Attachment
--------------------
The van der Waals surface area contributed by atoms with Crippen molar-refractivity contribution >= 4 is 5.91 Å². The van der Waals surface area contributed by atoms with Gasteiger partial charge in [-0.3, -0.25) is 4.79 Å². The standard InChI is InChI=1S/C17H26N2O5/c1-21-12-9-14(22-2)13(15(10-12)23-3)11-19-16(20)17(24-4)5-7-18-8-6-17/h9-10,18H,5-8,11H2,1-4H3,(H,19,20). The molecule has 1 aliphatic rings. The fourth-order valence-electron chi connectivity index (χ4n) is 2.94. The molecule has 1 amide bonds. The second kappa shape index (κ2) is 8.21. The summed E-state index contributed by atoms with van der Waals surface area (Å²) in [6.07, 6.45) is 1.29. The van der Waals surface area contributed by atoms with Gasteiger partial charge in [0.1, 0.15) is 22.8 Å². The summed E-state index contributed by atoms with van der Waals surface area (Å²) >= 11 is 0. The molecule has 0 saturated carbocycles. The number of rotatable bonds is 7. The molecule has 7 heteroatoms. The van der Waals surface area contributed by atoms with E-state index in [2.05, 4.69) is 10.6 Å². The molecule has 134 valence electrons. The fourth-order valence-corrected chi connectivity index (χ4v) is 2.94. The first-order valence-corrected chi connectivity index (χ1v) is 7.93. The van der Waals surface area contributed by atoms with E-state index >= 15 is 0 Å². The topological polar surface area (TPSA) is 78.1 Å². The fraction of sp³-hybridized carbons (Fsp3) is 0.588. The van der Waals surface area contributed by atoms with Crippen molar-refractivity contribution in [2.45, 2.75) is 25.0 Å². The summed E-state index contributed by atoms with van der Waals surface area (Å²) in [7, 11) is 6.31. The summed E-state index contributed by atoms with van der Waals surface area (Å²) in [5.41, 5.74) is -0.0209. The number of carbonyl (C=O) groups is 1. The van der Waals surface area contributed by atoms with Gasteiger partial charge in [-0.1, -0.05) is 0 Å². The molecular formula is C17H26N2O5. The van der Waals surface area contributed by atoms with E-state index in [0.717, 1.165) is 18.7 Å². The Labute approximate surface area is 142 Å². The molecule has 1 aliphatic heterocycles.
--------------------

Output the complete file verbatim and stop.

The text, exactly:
The van der Waals surface area contributed by atoms with Crippen molar-refractivity contribution >= 4 is 5.91 Å². The van der Waals surface area contributed by atoms with Gasteiger partial charge in [-0.3, -0.25) is 4.79 Å². The standard InChI is InChI=1S/C17H26N2O5/c1-21-12-9-14(22-2)13(15(10-12)23-3)11-19-16(20)17(24-4)5-7-18-8-6-17/h9-10,18H,5-8,11H2,1-4H3,(H,19,20). The molecule has 1 aliphatic rings. The fourth-order valence-electron chi connectivity index (χ4n) is 2.94. The molecule has 1 amide bonds. The second kappa shape index (κ2) is 8.21. The summed E-state index contributed by atoms with van der Waals surface area (Å²) in [6.07, 6.45) is 1.29. The van der Waals surface area contributed by atoms with Gasteiger partial charge in [0.1, 0.15) is 22.8 Å². The summed E-state index contributed by atoms with van der Waals surface area (Å²) >= 11 is 0. The molecule has 0 saturated carbocycles. The number of rotatable bonds is 7. The molecule has 7 heteroatoms. The van der Waals surface area contributed by atoms with E-state index in [2.05, 4.69) is 10.6 Å². The molecule has 134 valence electrons. The fourth-order valence-corrected chi connectivity index (χ4v) is 2.94. The first-order valence-corrected chi connectivity index (χ1v) is 7.93. The van der Waals surface area contributed by atoms with E-state index >= 15 is 0 Å². The topological polar surface area (TPSA) is 78.1 Å². The fraction of sp³-hybridized carbons (Fsp3) is 0.588. The van der Waals surface area contributed by atoms with Crippen molar-refractivity contribution in [2.45, 2.75) is 25.0 Å². The summed E-state index contributed by atoms with van der Waals surface area (Å²) in [7, 11) is 6.31. The summed E-state index contributed by atoms with van der Waals surface area (Å²) in [5.41, 5.74) is -0.0209. The number of carbonyl (C=O) groups is 1. The van der Waals surface area contributed by atoms with Gasteiger partial charge in [-0.1, -0.05) is 0 Å². The molecular formula is C17H26N2O5. The van der Waals surface area contributed by atoms with E-state index in [0.717, 1.165) is 18.7 Å². The Labute approximate surface area is 142 Å². The molecule has 1 aliphatic heterocycles.